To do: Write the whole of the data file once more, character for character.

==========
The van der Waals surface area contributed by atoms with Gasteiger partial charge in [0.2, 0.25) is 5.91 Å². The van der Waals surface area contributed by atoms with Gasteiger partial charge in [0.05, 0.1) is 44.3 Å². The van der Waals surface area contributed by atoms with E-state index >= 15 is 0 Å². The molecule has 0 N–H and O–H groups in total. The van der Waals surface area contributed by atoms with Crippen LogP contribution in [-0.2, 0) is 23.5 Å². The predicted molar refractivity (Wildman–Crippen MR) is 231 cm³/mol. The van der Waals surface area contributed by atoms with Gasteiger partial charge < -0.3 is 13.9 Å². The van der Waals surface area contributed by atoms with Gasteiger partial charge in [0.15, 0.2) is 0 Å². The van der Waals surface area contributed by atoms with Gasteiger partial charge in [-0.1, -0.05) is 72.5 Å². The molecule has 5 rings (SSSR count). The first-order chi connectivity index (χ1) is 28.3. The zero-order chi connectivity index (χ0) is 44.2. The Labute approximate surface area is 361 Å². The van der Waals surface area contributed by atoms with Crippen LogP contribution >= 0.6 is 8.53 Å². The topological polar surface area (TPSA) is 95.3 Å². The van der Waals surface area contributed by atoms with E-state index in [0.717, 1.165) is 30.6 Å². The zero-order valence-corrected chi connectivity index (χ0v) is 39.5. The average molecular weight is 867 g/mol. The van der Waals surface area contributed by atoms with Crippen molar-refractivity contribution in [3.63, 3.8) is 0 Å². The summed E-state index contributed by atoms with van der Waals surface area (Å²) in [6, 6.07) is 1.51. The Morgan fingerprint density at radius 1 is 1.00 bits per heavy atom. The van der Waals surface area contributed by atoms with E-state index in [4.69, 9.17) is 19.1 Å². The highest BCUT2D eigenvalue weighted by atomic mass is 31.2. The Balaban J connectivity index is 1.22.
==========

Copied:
The van der Waals surface area contributed by atoms with Gasteiger partial charge in [0.2, 0.25) is 5.91 Å². The van der Waals surface area contributed by atoms with Gasteiger partial charge in [0.05, 0.1) is 44.3 Å². The van der Waals surface area contributed by atoms with E-state index >= 15 is 0 Å². The molecule has 0 N–H and O–H groups in total. The van der Waals surface area contributed by atoms with Crippen LogP contribution in [-0.2, 0) is 23.5 Å². The predicted molar refractivity (Wildman–Crippen MR) is 231 cm³/mol. The van der Waals surface area contributed by atoms with Gasteiger partial charge < -0.3 is 13.9 Å². The van der Waals surface area contributed by atoms with Gasteiger partial charge in [0.15, 0.2) is 0 Å². The van der Waals surface area contributed by atoms with Gasteiger partial charge in [-0.1, -0.05) is 72.5 Å². The molecule has 5 rings (SSSR count). The first-order chi connectivity index (χ1) is 28.3. The zero-order chi connectivity index (χ0) is 44.2. The Labute approximate surface area is 361 Å². The van der Waals surface area contributed by atoms with Crippen LogP contribution >= 0.6 is 8.53 Å². The topological polar surface area (TPSA) is 95.3 Å². The van der Waals surface area contributed by atoms with E-state index in [0.717, 1.165) is 30.6 Å². The zero-order valence-corrected chi connectivity index (χ0v) is 39.5. The average molecular weight is 867 g/mol. The van der Waals surface area contributed by atoms with Crippen molar-refractivity contribution in [3.63, 3.8) is 0 Å². The summed E-state index contributed by atoms with van der Waals surface area (Å²) in [6, 6.07) is 1.51. The Morgan fingerprint density at radius 1 is 1.00 bits per heavy atom. The van der Waals surface area contributed by atoms with E-state index in [4.69, 9.17) is 19.1 Å². The highest BCUT2D eigenvalue weighted by atomic mass is 31.2. The Balaban J connectivity index is 1.22.